We do have good public libraries in Sydney too. The one in Chinatown is excellent; of course it does have a big collection of material in Chinese, but an even bigger collection in English. They have DVDs too; you can try watching a movie in English with the English subtitles on — getting both reading and listening.

 

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Fascinating stats

On Jim Belshaw’s Personal Reflections the following appeared this morning, though dated yesterday.

Australia’s Global Ethnic Rankings

We all know that Australia is a country of migrants. A short search of Wikipedia shows that, measured by ancestry, Australia is in global terms:

  • The second largest Irish, Maori and Maltese country.
  • The third largest English country.
  • The fourth largest Scottish country.
  • The fifth largest Greek, Vietnamese and Dutch country.
  • The seventh largest German country.
  • The ninth largest Italian country.
  • The eleventh largest Serbian country.
  • The fifteenth largest Han Chinese country.
  • The sixteenth Turkish country.
  • The seventeenth largest Indian country.

What do we make of all this? Well, it’s just a measure of diversity.

 
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Posted by on March 29, 2008 in Australian, blogs, diversity, multiculturalism

 

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More good educational/English Studies blogs

Just had this email:

I am a regular reader of your English/ESL–and more! blog and I have found your site to be an inspiration. I am a teacher of high school English at Katikati College in New Zealand and I have been blogging for about nine months…

So I checked them out. I suggest you do the same.

This one is for Year 13 students (New Zealand):

katikati2

This one is for other years, the majority of students at Katikati College.

katikati1

Students here will find many relevant articles and links.

 

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Tutoring site

Emma’s English Tutoring is a Sydney site that is partly commercial, in that it offers services. However, her background is certainly interesting. I am quite flattered that she has chosen to reproduce, with acknowledgement, How can I improve my essay grades, especially in exams, without learning “model essays” off by heart? from my pages here. There are some good pointers appearing on other posts on Emma’s site.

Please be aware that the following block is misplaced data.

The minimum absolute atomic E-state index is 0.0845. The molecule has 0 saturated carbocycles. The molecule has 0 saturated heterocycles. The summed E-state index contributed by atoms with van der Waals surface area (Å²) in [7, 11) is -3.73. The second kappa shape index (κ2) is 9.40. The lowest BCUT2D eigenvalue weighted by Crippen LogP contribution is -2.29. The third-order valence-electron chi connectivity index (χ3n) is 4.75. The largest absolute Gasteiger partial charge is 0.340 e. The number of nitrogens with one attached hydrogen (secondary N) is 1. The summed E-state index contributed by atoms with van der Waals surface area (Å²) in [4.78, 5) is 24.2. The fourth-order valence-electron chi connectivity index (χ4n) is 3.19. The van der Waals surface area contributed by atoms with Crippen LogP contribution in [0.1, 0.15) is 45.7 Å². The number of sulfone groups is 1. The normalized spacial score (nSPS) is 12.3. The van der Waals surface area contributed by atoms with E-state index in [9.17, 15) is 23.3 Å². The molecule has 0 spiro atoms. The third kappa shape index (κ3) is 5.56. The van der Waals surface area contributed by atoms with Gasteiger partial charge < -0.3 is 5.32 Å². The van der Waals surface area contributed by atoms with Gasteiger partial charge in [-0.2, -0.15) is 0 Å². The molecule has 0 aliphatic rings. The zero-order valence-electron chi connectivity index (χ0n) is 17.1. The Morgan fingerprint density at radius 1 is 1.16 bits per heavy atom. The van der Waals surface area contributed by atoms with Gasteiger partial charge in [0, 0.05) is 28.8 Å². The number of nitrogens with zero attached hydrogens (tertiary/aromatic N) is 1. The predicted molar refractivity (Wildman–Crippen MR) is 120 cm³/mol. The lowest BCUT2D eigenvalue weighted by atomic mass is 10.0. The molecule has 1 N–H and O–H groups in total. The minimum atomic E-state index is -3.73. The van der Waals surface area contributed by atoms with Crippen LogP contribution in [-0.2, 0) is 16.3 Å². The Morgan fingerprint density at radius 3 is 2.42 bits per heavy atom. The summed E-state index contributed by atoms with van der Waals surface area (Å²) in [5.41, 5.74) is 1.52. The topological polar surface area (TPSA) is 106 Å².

As you will know from my About page, I also do some tutoring, but not through these pages directly. If you want more information on that, use the contact page.

 

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English/ESL honoured

I am really pleased about this. Go to Creating a Community of Writers Using Technology and you will find details of a March 7, 2008 Conference in Grand Rapids, MI.

Activity 3 (30 min.): Show examples of blogs and evaluate how well they would add to the community of writers in the classroom; teachers can follow links while facilitators show the link on the screen.

Thanks, people. Have a good conference!

 

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Looking at what you looked at in January 2008

Here is the Sitemeter presentation for this site. Note that until some time in April 2007 it only measured the old Tripod site, now deleted. Yesterday Visitor #80,000 (Sitemeter) arrived; there have been almost 73,000 page views here since December 2006 when the WordPress blog commenced.

engesljan08

In January the most popular individually visited posts and pages were:

popularposts

Don’t forget: suggestions and questions are always welcome.

 
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Posted by on February 1, 2008 in blogs, site news